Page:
By Lauren Williams, MS, CCC-SLP
Today I am going to try and debunk some of the myths many parents have heard about children learning two languages at a time. I’d like to start by clarifying that bilingual language development is individual for each child, but there are still some of the same language developmental milestones that are shared with monolingual peers.
Children who have a language disorder should ONLY focus on one language.
This one is a common myth, but can be true in very few rare cases. Typically, it is more beneficial for children to learn both their home language and their school language versus leaving one language behind.
Why? If a parent is not strong in the second language (typically English for U.S.), then they are unable to provide a great language model for their developing child.
Also, bilingual language development, while it may seem challenging or complex in the first few years, can lead to greater knowledge and use of language at a later age.
My child uses AAC. We should only use English to label the pictures.
When using augmentative and alternative communication, it is possible to put the home language on the picture symbols as well. This can lead to better or more frequent communication with family members. This leads to greater practice and more progress!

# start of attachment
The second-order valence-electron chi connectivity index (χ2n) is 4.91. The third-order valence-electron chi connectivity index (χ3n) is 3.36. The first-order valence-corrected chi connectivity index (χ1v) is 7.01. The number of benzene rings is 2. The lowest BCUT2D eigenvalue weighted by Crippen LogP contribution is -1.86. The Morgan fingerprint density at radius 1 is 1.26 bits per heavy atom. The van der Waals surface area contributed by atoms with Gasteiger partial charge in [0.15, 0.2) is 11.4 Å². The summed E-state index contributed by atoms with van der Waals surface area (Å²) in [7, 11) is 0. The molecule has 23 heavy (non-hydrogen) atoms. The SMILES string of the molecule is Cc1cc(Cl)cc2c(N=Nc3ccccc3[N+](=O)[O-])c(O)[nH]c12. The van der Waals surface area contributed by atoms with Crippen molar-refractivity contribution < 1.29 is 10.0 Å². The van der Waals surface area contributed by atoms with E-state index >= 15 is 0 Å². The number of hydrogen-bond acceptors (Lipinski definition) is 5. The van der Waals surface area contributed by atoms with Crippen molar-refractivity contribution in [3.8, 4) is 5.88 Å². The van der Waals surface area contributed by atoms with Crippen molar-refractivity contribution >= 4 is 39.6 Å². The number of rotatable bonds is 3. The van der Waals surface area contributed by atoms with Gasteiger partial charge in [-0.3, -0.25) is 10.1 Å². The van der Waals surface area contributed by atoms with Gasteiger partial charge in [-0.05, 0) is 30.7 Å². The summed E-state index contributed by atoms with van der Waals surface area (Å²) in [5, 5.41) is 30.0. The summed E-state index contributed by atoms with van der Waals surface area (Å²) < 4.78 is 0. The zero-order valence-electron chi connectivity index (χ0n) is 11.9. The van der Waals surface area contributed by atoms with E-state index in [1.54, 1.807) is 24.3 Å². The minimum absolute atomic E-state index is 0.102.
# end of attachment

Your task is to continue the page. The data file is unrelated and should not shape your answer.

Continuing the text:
My child can speak (insert language here) very well, but he is slow at learning English. It must be a language disorder.
A language disorder is only diagnosed after a child presents with difficulties in BOTH languages (after a comprehensive language evaluation in both languages). If a child has developed normally in one language, this means they do have an ability to learn language, but just may be having a hard time learning a foreign language. This would be an opportunity for the child to receive extra ESL support from school or a tutor.
My child just started school at an English-speaking preschool and she won’t talk to her teacher or friends. It must be a speech problem.
A common occurrence during second language learning is something called a silent period. This is a period of time when a child is focusing on learning new vocabulary and grammar, as well as cultural practices, in the new language.
If your child has not been heavily exposed to this new language before, she will need this time to learn before speaking. The silent period can last for a few weeks, or sometimes as long as a year.
My child keeps mixing up words from each language. I think there’s something wrong.
This is also a common occurrence during bilingual language learning. It is very natural to use the two languages in the same sentences or even to use the rules from one language while speaking the other. Kids can sort this out over time and will end up being better users of both languages, with improved cognitive abilities, by practicing organizing and knowing which language to use at which time.
Want to learn more? Take a look at this informative article from expert Scott Prath. You can also visit this resource-filled web page from the American Speech-Language-Hearing Association.
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